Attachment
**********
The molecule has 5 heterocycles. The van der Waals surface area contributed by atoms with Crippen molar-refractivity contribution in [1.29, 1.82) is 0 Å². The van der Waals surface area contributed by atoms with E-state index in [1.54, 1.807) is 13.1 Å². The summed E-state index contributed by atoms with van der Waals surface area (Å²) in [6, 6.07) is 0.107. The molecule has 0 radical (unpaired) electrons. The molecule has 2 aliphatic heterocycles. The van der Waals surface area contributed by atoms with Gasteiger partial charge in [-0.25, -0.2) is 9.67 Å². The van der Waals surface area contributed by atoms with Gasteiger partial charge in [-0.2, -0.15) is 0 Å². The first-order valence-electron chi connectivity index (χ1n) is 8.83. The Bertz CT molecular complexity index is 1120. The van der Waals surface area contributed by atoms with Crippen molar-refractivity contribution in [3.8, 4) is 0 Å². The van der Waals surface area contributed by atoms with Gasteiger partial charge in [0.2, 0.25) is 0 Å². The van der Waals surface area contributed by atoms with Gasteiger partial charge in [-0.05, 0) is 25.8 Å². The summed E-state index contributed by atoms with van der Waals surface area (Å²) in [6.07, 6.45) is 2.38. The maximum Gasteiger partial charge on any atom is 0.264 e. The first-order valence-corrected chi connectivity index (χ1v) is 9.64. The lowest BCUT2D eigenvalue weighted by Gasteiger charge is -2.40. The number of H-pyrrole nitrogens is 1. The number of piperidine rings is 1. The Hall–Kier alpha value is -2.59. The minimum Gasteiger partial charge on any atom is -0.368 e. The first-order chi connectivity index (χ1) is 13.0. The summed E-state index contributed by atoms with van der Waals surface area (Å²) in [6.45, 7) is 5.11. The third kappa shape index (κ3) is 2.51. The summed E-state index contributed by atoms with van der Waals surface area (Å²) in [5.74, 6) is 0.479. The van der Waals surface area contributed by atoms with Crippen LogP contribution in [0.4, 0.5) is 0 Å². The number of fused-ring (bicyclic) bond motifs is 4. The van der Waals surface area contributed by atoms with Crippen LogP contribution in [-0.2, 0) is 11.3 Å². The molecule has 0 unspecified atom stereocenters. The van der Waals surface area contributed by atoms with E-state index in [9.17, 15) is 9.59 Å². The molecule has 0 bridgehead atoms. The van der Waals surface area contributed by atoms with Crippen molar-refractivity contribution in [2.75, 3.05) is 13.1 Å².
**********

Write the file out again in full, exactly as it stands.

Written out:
The molecule has 5 heterocycles. The van der Waals surface area contributed by atoms with Crippen molar-refractivity contribution in [1.29, 1.82) is 0 Å². The van der Waals surface area contributed by atoms with E-state index in [1.54, 1.807) is 13.1 Å². The summed E-state index contributed by atoms with van der Waals surface area (Å²) in [6, 6.07) is 0.107. The molecule has 0 radical (unpaired) electrons. The molecule has 2 aliphatic heterocycles. The van der Waals surface area contributed by atoms with Gasteiger partial charge in [-0.25, -0.2) is 9.67 Å². The van der Waals surface area contributed by atoms with Gasteiger partial charge in [-0.2, -0.15) is 0 Å². The first-order valence-electron chi connectivity index (χ1n) is 8.83. The Bertz CT molecular complexity index is 1120. The van der Waals surface area contributed by atoms with Crippen molar-refractivity contribution in [3.8, 4) is 0 Å². The van der Waals surface area contributed by atoms with Gasteiger partial charge in [0.2, 0.25) is 0 Å². The van der Waals surface area contributed by atoms with Gasteiger partial charge in [-0.05, 0) is 25.8 Å². The summed E-state index contributed by atoms with van der Waals surface area (Å²) in [6.07, 6.45) is 2.38. The maximum Gasteiger partial charge on any atom is 0.264 e. The first-order valence-corrected chi connectivity index (χ1v) is 9.64. The lowest BCUT2D eigenvalue weighted by Gasteiger charge is -2.40. The number of H-pyrrole nitrogens is 1. The number of piperidine rings is 1. The Hall–Kier alpha value is -2.59. The minimum Gasteiger partial charge on any atom is -0.368 e. The first-order chi connectivity index (χ1) is 13.0. The summed E-state index contributed by atoms with van der Waals surface area (Å²) in [6.45, 7) is 5.11. The third kappa shape index (κ3) is 2.51. The summed E-state index contributed by atoms with van der Waals surface area (Å²) in [5.74, 6) is 0.479. The van der Waals surface area contributed by atoms with Crippen LogP contribution in [0.4, 0.5) is 0 Å². The number of fused-ring (bicyclic) bond motifs is 4. The van der Waals surface area contributed by atoms with Crippen LogP contribution in [-0.2, 0) is 11.3 Å². The molecule has 0 unspecified atom stereocenters. The van der Waals surface area contributed by atoms with E-state index in [9.17, 15) is 9.59 Å². The molecule has 0 bridgehead atoms. The van der Waals surface area contributed by atoms with Crippen molar-refractivity contribution in [2.75, 3.05) is 13.1 Å².